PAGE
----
Over 4 million people are bitten by dogs each year, but only 17% of those get reported.  According to statistics, children account for more than 50 percent of the dog bites recorded in the United States every year. They are also much more likely to suffer serious injuries. In Georgia, dog bites are considered a public health concern.

There are some things that parents can do to make sure that their child is not injured in dog bite attacks. Don’t leave your child alone with a dog. Pediatricians say that this holds true even for family dogs or dogs that are familiar to you.  Remember, any dog can bite.

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Every year, hundreds of motorists and construction workers in Georgia are injured in accidents in highway work zones. To raise awareness about the important of safety in these zones, the Georgia Department of Transportation recently launched a special awareness and education campaign.

The campaign is called Drive Like You Work Here, and it aims to raise awareness about the special dangers construction workers face while working in highway work zones.  These construction workers provide a vital service to the nation, namely by helping with infrastructure development projects that are oftentimes the lifeblood of our state’s economy. However, they are also frequently at risk from motorists who fail to understand the need to pay special attention they drive through these congested work zones.

It is not just construction workers who are at risk when motorists drive through these highway work zones without paying attention, but the motorists themselves are also at risk for serious injury when they are inattentive or speed through a zone. In the year 2018 alone, there were 52 accident related fatalities in work zones in Georgia.  These fatalities were all members of the public, meaning none of the fatalities involved a construction worker.

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The number of pedestrians has been increasing all throughout Georgia as more people choose to walk for health or recreational reasons. The City of Atlanta has especially taken extra efforts to become a more walker friendly town.  Therefore, as a pedestrian, you should be aware of the protections and rights afforded to you under Georgia laws. Learning about these laws will help you obey traffic rules as well as keep you safe.

First of all, pedestrians have the right of way on a marked crosswalk in Georgia. If you are already waking on the crosswalk, then all motorists must stop and yield to you. The law requires a motorist to stop and remain stopped while the pedestrian is crossing the road.  The motorist can only resume driving when the pedestrian has safely completed crossing. That means that a motorist can’t try to squeeze by you, or barely give you any room to squeeze by them while they are on the road.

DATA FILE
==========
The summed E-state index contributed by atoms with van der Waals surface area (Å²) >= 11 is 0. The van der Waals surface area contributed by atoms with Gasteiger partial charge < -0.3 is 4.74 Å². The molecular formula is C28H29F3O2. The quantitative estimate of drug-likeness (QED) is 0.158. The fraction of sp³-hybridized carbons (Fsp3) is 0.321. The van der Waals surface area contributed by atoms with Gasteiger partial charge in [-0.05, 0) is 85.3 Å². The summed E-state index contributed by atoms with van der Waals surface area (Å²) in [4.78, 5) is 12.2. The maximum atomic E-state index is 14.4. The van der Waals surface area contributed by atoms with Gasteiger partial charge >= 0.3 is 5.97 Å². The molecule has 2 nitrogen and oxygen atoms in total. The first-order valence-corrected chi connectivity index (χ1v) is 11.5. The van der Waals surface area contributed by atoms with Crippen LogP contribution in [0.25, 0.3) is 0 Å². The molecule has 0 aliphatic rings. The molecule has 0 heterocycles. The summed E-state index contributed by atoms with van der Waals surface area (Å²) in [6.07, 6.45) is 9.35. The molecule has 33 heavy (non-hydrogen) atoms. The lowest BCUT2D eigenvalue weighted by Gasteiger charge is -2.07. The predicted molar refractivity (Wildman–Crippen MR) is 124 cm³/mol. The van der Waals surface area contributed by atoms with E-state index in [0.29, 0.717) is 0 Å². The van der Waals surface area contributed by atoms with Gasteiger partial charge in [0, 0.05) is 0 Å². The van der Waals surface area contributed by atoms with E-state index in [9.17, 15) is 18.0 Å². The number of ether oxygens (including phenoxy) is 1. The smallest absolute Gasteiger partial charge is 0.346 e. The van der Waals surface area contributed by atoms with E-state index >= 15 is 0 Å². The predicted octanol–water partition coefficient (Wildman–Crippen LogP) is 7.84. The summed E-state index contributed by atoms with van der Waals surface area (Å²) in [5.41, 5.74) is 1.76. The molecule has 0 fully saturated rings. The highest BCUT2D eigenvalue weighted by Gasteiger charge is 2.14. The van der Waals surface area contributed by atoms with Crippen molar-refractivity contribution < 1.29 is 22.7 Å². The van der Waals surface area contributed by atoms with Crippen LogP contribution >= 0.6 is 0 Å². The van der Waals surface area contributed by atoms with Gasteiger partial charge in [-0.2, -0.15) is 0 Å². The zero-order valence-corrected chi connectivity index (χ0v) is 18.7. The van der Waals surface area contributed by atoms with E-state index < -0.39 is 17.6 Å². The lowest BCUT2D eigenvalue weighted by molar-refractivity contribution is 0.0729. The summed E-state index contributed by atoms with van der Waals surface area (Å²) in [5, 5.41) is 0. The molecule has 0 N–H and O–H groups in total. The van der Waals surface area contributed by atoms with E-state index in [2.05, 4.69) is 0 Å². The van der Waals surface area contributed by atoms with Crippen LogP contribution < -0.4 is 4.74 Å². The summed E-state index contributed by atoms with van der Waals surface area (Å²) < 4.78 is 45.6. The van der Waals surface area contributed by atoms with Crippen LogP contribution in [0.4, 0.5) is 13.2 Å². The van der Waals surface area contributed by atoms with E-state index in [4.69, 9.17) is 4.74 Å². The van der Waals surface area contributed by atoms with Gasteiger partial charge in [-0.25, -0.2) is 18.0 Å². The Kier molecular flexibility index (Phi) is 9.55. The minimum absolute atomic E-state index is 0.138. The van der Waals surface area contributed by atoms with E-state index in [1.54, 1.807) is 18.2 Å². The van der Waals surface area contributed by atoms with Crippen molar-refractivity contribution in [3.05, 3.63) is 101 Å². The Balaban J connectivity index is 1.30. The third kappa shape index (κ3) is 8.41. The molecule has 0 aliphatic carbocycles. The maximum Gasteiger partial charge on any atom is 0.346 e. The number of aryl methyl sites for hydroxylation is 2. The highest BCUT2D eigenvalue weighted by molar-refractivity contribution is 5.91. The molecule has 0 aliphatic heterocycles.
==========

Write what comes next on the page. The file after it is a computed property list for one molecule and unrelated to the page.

However, the picture becomes different when you are crossing the road outside of a designated crosswalk. Now, it’s the motorist’s rights that take precedence, and you must yield to motorists who are driving. You, as a pedestrian, also have the duty to look in both directions to first make sure that the street is safe to cross – a lesson that we all learned as children.  This doesn’t mean that a motorist can continue to speed towards you though.  A driver still has the duty to avoid hitting a pedestrian if he or she is already in the process of crossing the street.   A driver also must anticipate that a pedestrian could attempt to cross the street at any point, and has the duty to warn a pedestrian of their approach by honking the horn or give some other type of warning.

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Claims based on negligent security, which can arise after a person has suffered an assault, rape or other violent incident on another’s property, can be complicated to file.

A claim for negligent security is filed when a person has been injured on another person’s premises as the result of inadequate security. Examples of negligent security could be the failure to provide adequate illumination or security in vacant areas such as parking lots, failure to provide adequate security or protection to attendees at a concert or other event, and other incidents in which there are injuries caused as a result of the failure of the property owner to provide safe and secure premises.

In a claim based on negligent security, the property owner is considered liable if the injured party can prove that the property owner’s failure to provide adequate security at the premises led to a violent assault, attack, rape or any other incident that endangered the safety of the victim or the person bringing the claim.